An added charge to a restaurant receipt might not come as a surprise anymore. In fact, diners can almost expect a rise in costs due to inflation and a growing reliance on surcharges.
A receipt from Alimento in Los Angeles, California, shows a 4 per cent surcharge had been added to cover "health insurance for staff". The total bill was US$129.38 (A$194), of this US$4.56 (A$6.80) made up the extra surcharge.
A photo of the receipt was shared on Twitter on Tuesday where it received some backlash. "Lotta bulls**t going on here," the poster wrote, pointing out they were charged for tap water too.
The water was charged as a "donation" and priced at US$3 (A$4.50) for two. There was also a note explaining the "health insurance" surcharge at the bottom of the bill.
"A 4% surcharge is added to each check so we may offer our staff health insurance," it read. "Please notify the server if you would like this removed".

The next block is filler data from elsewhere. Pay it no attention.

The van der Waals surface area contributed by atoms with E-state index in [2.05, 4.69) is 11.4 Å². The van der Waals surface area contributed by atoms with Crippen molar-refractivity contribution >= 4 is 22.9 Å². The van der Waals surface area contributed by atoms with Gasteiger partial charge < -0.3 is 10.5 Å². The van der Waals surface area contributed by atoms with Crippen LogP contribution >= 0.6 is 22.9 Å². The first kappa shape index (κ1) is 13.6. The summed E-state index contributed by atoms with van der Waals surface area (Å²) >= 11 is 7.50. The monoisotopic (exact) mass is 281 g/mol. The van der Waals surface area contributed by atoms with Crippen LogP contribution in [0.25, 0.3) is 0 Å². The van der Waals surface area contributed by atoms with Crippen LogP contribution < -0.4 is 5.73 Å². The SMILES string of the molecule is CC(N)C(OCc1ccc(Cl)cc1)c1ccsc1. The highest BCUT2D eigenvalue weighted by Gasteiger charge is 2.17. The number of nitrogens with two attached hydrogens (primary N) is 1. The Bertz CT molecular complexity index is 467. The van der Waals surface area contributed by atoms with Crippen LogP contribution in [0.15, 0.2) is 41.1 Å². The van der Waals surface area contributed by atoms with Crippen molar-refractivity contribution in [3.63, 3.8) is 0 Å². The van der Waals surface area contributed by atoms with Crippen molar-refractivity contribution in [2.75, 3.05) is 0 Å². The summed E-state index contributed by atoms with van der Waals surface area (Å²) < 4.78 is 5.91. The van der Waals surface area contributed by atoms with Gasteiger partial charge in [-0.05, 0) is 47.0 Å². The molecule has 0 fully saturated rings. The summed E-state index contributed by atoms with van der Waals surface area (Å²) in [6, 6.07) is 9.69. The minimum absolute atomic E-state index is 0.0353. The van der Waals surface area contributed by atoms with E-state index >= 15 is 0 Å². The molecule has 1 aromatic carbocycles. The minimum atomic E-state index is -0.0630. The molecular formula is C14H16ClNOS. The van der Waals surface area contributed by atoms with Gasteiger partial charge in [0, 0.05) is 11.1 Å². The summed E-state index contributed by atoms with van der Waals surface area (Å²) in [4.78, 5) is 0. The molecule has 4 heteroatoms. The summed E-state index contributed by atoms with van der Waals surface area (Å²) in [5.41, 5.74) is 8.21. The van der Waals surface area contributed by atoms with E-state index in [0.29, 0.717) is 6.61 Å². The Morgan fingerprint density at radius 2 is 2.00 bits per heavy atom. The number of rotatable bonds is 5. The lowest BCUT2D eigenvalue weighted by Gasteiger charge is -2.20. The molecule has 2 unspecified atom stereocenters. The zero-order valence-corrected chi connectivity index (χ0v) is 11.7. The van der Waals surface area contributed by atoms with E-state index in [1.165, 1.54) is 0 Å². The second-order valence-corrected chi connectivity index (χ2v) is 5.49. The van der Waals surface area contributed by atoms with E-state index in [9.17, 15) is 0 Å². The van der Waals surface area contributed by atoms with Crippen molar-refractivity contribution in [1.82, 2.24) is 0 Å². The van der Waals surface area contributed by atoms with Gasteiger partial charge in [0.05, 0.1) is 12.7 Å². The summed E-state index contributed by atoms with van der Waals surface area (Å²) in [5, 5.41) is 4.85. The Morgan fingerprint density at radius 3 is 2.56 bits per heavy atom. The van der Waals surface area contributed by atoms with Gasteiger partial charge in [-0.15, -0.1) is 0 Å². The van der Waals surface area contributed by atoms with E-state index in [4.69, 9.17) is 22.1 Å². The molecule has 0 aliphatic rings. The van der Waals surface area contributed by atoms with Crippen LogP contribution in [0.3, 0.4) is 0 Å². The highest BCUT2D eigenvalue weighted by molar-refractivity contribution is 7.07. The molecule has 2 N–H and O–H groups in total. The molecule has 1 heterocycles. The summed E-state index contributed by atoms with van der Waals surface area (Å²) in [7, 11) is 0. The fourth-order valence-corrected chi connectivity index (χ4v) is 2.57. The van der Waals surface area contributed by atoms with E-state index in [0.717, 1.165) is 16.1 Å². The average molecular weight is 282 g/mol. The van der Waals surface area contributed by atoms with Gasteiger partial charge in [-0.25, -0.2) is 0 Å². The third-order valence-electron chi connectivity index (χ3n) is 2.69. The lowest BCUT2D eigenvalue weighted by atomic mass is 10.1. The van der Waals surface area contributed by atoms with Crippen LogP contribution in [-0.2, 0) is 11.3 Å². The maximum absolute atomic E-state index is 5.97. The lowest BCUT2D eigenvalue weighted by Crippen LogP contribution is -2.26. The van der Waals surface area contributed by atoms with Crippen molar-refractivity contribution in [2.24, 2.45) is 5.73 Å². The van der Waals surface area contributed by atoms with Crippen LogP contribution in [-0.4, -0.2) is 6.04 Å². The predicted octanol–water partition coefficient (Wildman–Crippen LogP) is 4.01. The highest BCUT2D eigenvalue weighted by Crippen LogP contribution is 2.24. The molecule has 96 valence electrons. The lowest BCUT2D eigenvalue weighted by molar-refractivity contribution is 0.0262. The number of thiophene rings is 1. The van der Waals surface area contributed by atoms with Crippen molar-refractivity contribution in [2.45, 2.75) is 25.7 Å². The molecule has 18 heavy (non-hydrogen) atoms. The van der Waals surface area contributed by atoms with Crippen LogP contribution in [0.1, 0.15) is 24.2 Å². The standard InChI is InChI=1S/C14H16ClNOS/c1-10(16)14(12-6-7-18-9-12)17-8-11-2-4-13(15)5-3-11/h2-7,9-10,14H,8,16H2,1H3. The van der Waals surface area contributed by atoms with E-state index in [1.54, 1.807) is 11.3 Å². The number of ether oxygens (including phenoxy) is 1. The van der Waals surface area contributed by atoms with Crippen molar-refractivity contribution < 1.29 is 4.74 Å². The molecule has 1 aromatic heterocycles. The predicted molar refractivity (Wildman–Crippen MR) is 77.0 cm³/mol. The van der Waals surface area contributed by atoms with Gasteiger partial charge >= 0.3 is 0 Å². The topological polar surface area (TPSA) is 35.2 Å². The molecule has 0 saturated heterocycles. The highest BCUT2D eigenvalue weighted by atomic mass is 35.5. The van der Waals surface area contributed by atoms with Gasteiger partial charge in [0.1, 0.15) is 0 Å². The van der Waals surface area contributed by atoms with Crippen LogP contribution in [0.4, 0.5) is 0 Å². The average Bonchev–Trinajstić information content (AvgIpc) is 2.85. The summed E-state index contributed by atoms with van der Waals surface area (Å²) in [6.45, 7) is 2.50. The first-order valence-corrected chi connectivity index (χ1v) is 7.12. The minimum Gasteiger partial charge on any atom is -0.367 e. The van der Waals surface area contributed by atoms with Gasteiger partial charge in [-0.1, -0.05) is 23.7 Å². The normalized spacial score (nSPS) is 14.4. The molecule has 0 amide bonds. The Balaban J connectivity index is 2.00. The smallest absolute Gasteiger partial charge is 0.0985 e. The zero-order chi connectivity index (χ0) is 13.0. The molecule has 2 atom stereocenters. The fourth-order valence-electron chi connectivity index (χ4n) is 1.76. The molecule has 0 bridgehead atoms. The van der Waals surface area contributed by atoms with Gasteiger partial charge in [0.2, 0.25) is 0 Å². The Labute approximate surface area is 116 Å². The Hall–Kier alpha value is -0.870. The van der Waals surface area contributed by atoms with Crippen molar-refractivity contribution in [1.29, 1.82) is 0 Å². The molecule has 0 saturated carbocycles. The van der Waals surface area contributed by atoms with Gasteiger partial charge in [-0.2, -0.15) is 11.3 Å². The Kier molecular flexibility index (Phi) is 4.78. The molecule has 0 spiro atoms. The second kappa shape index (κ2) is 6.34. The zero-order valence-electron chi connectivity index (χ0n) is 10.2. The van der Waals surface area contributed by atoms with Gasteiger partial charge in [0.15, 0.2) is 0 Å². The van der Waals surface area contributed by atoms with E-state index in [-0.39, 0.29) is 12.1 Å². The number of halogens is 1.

History of healthcare costs on US bills
It's not the first time a surcharge for healthcare has been charged. In February, an American woman expressed her shock for noticing the same expense on her bill.
According to US reports, this surcharge first appeared way back in 2008, when businesses with more than 20 employees were made to put money aside for healthcare. However, what was once included in the menu price now frequently appears as a separate surcharge.
People fume over added surcharge
Many US customers are only just becoming aware of the added costs which, rather than a set fee, changes depending on the total bill amount.
"Hate LA prices but this is over the top," one person tweeted in response to the post.
"Might as well add a service charge for the building lease too," another sarcastically said. " Just outsource all your operating expenses completely."
Some didn't mind contributing to employees' wages and healthcare but said the cost was better incorporated into menu prices.
"The problem here is 'charging' for health insurance on a per customer basis; the insurance cost doesn't rise/lower based on the number of customers they get," one said. " It should be built into the overhead of the business, and added into the menu prices listed like a normal company does".
As for the water, well, that's "illegal" many concluded.
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